Alec splashed fresh water into a wide bowl and put it in the utility room. ‘’You’ll sleep here…’ He paused. ‘Dammit. No idea what to call you.’ The dog lowered its head and began drinking, water slopping onto the floor and dribbling from its mouth as it ignored Freeman to lap with frantic haste. Satiated at last it quivered for a moment then walked into the spacious kitchen and sat there with long strands of saliva hanging from its jaws. Alec opened the can of food, wrinkling his nose at the smell of cheap meat in processed gravy. He added mixer, stirred it in with a grimace, put the bowl down and stood back, expecting the meal to be devoured with relish. After all, it was only a dog.

He was disappointed.

One sniff of the contents and the dog turned away shivering to look up at him, its eyes almost desperate. Alec shrugged. It would eat. If it was hungry.

He forgot the dog while he was busy frying sausages and bacon. He added black pudding, tomatoes, mushrooms, fried bread, two eggs. Forget cholesterol levels, he wanted comfort food tonight.


He sat and watched the man, his friend. It was hard to focus with these widespread eyes; the colours were wrong though he could see enough details.

The smells were worse. The scent of crisp bacon and sausages in dripping masked not only the rank stench of the slops in the bowl, but the subtle yet pleasant odour of the man himself. Black pudding. His mouth watered, his stomach growled its own warning, and he fought to keep the animal instinct at bay. Instead, he made himself sit there patient and obedient and biddable. He could feel his alter ego inside his mind waiting for him to relax and let his guard down. Waiting for the chance to take over.

There had been a moment of terror when the beast had shoved his humanity aside and controlled his actions for long enough to let him lap up the water that he craved. He had struggled to regain command afterwards, to force the animal back into the depths of his mind. But it was still there, seeking to conquer him, waiting for the opportunity to fill his mind with rage and savagery and he knew that if that happened then the wolf within him might well rip Freeman to shreds. Freeman, Alec Freeman.

He remembered the name, but his tiredness made it harder for him to recall simple things; what it felt like to stand upright, to have hands, to be able to speak. To be a human. And that frightened him more than anything else. Once his control faltered and he allowed sleep to dull his concentration, he had no idea what would happen to him. Him. Not the animal that he had become; the man that he still was, hidden inside this body. Once he slept it would be free to do as it wished, to overshadow his own identity and leave him lost and ensnared not only in the body but in the mind of a wild creature.

He was hungry. Very hungry now and the thought of tearing meat with his teeth enticed him but he shook himself and concentrated on other sensations. The peculiar feeling of his tail as it swished on the smooth floor despite his attempts to still it, the greys, yellows and blues that were all the colours he could see, the smell and sound of bacon sizzling as the man, his friend, prepared his own meal. Butter on bread. He was drooling. He licked his lips and shuffled his feet. His throat contracted and the whine escaped despite his attempts.

Alec turned round at the soft plea. ‘Look, yours is over there. Go on.’ He slid bacon and sausage onto a plate, added the rest of the meal and carried it to the breakfast bar. The dog padded closer to lean its head on his knee and he could feel the dampness of drool. He pushed the head away and wiped at his stained trousers but the dog refused to move, its nose pushing at his knee with urgent hard nudges.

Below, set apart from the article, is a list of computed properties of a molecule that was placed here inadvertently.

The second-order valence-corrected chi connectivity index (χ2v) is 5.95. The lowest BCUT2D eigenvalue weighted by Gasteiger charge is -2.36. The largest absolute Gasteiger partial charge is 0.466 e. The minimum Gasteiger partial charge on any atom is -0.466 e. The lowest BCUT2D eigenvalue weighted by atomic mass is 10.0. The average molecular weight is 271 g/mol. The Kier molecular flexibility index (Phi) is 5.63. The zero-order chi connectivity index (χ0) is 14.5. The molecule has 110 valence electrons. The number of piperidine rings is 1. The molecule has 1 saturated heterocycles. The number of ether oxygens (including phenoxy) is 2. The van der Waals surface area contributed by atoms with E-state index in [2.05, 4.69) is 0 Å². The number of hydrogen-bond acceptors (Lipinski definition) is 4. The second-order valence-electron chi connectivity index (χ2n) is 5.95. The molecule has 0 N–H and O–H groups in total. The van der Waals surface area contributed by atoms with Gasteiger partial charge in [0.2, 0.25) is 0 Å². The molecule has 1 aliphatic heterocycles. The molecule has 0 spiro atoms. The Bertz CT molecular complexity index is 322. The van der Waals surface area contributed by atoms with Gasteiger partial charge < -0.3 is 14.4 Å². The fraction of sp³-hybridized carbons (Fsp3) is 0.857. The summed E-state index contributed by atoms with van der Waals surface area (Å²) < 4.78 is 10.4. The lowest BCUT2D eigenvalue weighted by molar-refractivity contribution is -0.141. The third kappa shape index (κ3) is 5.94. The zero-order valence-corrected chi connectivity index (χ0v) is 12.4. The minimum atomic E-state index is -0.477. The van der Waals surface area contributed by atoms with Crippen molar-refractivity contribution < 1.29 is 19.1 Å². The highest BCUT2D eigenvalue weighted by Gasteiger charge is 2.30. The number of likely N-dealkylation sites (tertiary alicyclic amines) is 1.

Alec sighed and picked up a sliver of bacon, holding it out to the dog in an effort to placate it. The jaws opened to reveal a long pink tongue, huge white teeth, and he winced as the teeth moved closer. Strong enough to tear off his fingers if it was so inclined. It was too late to pull back, and he held his breath.

Soft lips touched his flesh, a touch so delicate that it could have been a kiss and the morsel disappeared, a tiny scrap that was hardly noticeable in such a huge mouth. And the dog cocked its head as if to ask for more. The tail thumped, the mouth opened, the tongue licked once around the teeth. One paw lifted, reached out and … retreated as if the dog was reluctant to make contact. Alec patted the head. ‘To be honest I wouldn’t eat that muck either. Hang on.’ He scraped half of his meal onto a spare plate and put it down. ‘I always make too much. Eat that.’ He expected the dog to gulp the food down, but it ate with neat almost fastidious bites. He started on his own meal.

The dog finished and looked up at him then down again at the plate with its smears of grease, crumbs of crisp bacon and scraps of black pudding. It sighed and bent to lick the plate clean with neat swipes of its tongue. Alec held out a slice of bread.

Another gentle nibble. If the bread had been made of spun silk it could not have been handled with more delicacy.

Alec loaded the dishwasher and threw in a tablet. ‘Need to go out?’ He held out the lead and the dog wrinkled its forehead and turned away. ‘What the hell would Ed say if he heard me talking to you?’ The head pushed against him and he let his fingers ruffle through thick fur. The tail thumped his legs; the dog leaned against him and gave a soft woof. The sound was gentle and comforting.

He switched off the light and went through to the lounge while a soft mouth nuzzled his fingers and a tongue licked his palm. . He wiped his hand on his thigh and flopped onto the sofa to scroll through channels. Sports, quiz shows, soap operas, he rejected them all until the nose pressed onto his knee again, and he looked up. The evening news. He shrugged. Why not? And he settled back, one arm behind his head and his legs stretched out as the day’s events were relayed and the dog sat beside him watching the screen.